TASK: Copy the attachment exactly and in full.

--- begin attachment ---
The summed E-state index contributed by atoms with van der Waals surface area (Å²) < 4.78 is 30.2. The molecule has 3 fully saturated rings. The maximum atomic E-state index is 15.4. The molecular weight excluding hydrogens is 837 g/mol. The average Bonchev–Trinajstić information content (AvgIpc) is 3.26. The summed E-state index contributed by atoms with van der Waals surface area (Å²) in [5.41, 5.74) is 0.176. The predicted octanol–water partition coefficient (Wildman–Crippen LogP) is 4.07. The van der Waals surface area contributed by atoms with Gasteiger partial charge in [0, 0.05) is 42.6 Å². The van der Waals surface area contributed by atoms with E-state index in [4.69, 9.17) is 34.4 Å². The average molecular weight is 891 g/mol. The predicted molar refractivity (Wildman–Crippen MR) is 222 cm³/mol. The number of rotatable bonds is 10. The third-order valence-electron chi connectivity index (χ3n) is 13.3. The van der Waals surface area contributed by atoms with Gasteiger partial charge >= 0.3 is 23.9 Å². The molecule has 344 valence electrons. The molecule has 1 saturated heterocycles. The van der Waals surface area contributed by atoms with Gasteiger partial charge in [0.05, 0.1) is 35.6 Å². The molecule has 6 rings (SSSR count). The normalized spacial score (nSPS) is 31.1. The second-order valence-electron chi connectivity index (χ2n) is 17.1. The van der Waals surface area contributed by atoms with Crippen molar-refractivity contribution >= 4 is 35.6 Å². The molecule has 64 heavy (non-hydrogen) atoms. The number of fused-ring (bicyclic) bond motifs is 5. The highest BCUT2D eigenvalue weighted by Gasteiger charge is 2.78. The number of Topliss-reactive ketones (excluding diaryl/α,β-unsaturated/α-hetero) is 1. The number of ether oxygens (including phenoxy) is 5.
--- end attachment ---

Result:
The summed E-state index contributed by atoms with van der Waals surface area (Å²) < 4.78 is 30.2. The molecule has 3 fully saturated rings. The maximum atomic E-state index is 15.4. The molecular weight excluding hydrogens is 837 g/mol. The average Bonchev–Trinajstić information content (AvgIpc) is 3.26. The summed E-state index contributed by atoms with van der Waals surface area (Å²) in [5.41, 5.74) is 0.176. The predicted octanol–water partition coefficient (Wildman–Crippen LogP) is 4.07. The van der Waals surface area contributed by atoms with Gasteiger partial charge in [0, 0.05) is 42.6 Å². The van der Waals surface area contributed by atoms with E-state index in [4.69, 9.17) is 34.4 Å². The average molecular weight is 891 g/mol. The predicted molar refractivity (Wildman–Crippen MR) is 222 cm³/mol. The number of rotatable bonds is 10. The third-order valence-electron chi connectivity index (χ3n) is 13.3. The van der Waals surface area contributed by atoms with Gasteiger partial charge >= 0.3 is 23.9 Å². The molecule has 344 valence electrons. The molecule has 1 saturated heterocycles. The van der Waals surface area contributed by atoms with Gasteiger partial charge in [0.05, 0.1) is 35.6 Å². The molecule has 6 rings (SSSR count). The normalized spacial score (nSPS) is 31.1. The second-order valence-electron chi connectivity index (χ2n) is 17.1. The van der Waals surface area contributed by atoms with Crippen molar-refractivity contribution >= 4 is 35.6 Å². The molecule has 64 heavy (non-hydrogen) atoms. The number of fused-ring (bicyclic) bond motifs is 5. The highest BCUT2D eigenvalue weighted by Gasteiger charge is 2.78. The number of Topliss-reactive ketones (excluding diaryl/α,β-unsaturated/α-hetero) is 1. The number of ether oxygens (including phenoxy) is 5.